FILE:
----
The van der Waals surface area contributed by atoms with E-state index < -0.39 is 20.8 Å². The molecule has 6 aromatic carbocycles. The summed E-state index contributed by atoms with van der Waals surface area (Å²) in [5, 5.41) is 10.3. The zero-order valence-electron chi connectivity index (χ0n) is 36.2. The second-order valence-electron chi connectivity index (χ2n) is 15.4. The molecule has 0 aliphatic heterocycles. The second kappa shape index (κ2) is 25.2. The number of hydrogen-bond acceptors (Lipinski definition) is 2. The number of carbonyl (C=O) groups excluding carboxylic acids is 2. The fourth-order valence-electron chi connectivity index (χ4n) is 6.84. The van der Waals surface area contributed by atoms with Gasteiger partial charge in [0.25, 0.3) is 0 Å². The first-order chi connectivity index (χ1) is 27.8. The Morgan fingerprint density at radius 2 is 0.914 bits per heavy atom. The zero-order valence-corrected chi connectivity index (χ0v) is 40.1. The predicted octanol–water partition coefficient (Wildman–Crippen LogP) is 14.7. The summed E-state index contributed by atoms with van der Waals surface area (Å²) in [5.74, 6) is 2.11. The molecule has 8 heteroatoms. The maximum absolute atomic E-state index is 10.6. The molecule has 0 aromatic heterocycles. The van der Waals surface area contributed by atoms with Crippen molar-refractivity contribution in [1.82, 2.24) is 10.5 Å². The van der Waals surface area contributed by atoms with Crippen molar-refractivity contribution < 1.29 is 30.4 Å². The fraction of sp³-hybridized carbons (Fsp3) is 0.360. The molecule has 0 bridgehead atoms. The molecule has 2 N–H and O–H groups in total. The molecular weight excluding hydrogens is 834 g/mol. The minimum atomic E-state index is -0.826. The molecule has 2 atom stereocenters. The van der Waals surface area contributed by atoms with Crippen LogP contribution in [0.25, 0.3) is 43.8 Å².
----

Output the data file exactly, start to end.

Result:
The van der Waals surface area contributed by atoms with E-state index < -0.39 is 20.8 Å². The molecule has 6 aromatic carbocycles. The summed E-state index contributed by atoms with van der Waals surface area (Å²) in [5, 5.41) is 10.3. The zero-order valence-electron chi connectivity index (χ0n) is 36.2. The second-order valence-electron chi connectivity index (χ2n) is 15.4. The molecule has 0 aliphatic heterocycles. The second kappa shape index (κ2) is 25.2. The number of hydrogen-bond acceptors (Lipinski definition) is 2. The number of carbonyl (C=O) groups excluding carboxylic acids is 2. The fourth-order valence-electron chi connectivity index (χ4n) is 6.84. The van der Waals surface area contributed by atoms with Gasteiger partial charge in [0.25, 0.3) is 0 Å². The first-order chi connectivity index (χ1) is 27.8. The Morgan fingerprint density at radius 2 is 0.914 bits per heavy atom. The zero-order valence-corrected chi connectivity index (χ0v) is 40.1. The predicted octanol–water partition coefficient (Wildman–Crippen LogP) is 14.7. The summed E-state index contributed by atoms with van der Waals surface area (Å²) in [5.74, 6) is 2.11. The molecule has 8 heteroatoms. The maximum absolute atomic E-state index is 10.6. The molecule has 0 aromatic heterocycles. The van der Waals surface area contributed by atoms with Crippen molar-refractivity contribution in [1.82, 2.24) is 10.5 Å². The van der Waals surface area contributed by atoms with Crippen molar-refractivity contribution < 1.29 is 30.4 Å². The fraction of sp³-hybridized carbons (Fsp3) is 0.360. The molecule has 0 bridgehead atoms. The molecule has 2 N–H and O–H groups in total. The molecular weight excluding hydrogens is 834 g/mol. The minimum atomic E-state index is -0.826. The molecule has 2 atom stereocenters. The van der Waals surface area contributed by atoms with Crippen LogP contribution in [0.25, 0.3) is 43.8 Å².